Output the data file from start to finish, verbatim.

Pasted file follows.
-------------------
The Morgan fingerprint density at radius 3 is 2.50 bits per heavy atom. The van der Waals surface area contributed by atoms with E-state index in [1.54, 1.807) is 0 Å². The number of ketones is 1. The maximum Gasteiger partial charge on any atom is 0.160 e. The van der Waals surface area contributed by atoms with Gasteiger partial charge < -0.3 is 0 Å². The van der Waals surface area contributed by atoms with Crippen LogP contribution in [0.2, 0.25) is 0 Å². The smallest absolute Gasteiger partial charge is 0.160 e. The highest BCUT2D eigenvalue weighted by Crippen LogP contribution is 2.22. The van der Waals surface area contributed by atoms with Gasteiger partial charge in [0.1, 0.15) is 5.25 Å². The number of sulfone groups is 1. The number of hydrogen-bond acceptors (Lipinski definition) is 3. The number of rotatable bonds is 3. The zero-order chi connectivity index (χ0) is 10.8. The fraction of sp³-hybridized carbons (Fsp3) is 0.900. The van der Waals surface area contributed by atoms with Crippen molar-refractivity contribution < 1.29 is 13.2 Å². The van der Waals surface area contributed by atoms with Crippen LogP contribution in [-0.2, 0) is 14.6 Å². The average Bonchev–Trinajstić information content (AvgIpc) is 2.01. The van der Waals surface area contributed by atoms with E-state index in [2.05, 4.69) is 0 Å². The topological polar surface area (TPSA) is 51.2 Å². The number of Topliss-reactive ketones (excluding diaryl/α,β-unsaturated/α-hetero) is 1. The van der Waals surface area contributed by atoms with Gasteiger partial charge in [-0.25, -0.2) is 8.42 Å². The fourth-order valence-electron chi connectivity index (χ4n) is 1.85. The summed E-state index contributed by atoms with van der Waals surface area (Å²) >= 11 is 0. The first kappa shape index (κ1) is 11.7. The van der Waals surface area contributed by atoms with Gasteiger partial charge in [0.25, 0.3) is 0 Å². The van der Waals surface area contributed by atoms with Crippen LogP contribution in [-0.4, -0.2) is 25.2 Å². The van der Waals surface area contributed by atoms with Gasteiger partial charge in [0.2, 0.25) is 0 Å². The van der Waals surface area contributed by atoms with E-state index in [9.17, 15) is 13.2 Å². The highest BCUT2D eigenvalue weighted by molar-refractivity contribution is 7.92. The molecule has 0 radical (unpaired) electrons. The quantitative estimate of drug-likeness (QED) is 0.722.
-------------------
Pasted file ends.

The Morgan fingerprint density at radius 3 is 2.50 bits per heavy atom. The van der Waals surface area contributed by atoms with E-state index in [1.54, 1.807) is 0 Å². The number of ketones is 1. The maximum Gasteiger partial charge on any atom is 0.160 e. The van der Waals surface area contributed by atoms with Gasteiger partial charge < -0.3 is 0 Å². The van der Waals surface area contributed by atoms with Crippen LogP contribution in [0.2, 0.25) is 0 Å². The smallest absolute Gasteiger partial charge is 0.160 e. The highest BCUT2D eigenvalue weighted by Crippen LogP contribution is 2.22. The van der Waals surface area contributed by atoms with Gasteiger partial charge in [0.1, 0.15) is 5.25 Å². The number of sulfone groups is 1. The number of hydrogen-bond acceptors (Lipinski definition) is 3. The number of rotatable bonds is 3. The zero-order chi connectivity index (χ0) is 10.8. The fraction of sp³-hybridized carbons (Fsp3) is 0.900. The van der Waals surface area contributed by atoms with Crippen molar-refractivity contribution < 1.29 is 13.2 Å². The van der Waals surface area contributed by atoms with Crippen LogP contribution in [-0.2, 0) is 14.6 Å². The average Bonchev–Trinajstić information content (AvgIpc) is 2.01. The van der Waals surface area contributed by atoms with E-state index in [2.05, 4.69) is 0 Å². The topological polar surface area (TPSA) is 51.2 Å². The number of Topliss-reactive ketones (excluding diaryl/α,β-unsaturated/α-hetero) is 1. The van der Waals surface area contributed by atoms with Gasteiger partial charge in [-0.25, -0.2) is 8.42 Å². The fourth-order valence-electron chi connectivity index (χ4n) is 1.85. The summed E-state index contributed by atoms with van der Waals surface area (Å²) >= 11 is 0. The first kappa shape index (κ1) is 11.7. The van der Waals surface area contributed by atoms with Gasteiger partial charge in [0.25, 0.3) is 0 Å². The van der Waals surface area contributed by atoms with Crippen LogP contribution in [-0.4, -0.2) is 25.2 Å². The van der Waals surface area contributed by atoms with Gasteiger partial charge in [0.2, 0.25) is 0 Å². The van der Waals surface area contributed by atoms with E-state index in [9.17, 15) is 13.2 Å². The highest BCUT2D eigenvalue weighted by molar-refractivity contribution is 7.92. The molecule has 0 radical (unpaired) electrons. The quantitative estimate of drug-likeness (QED) is 0.722.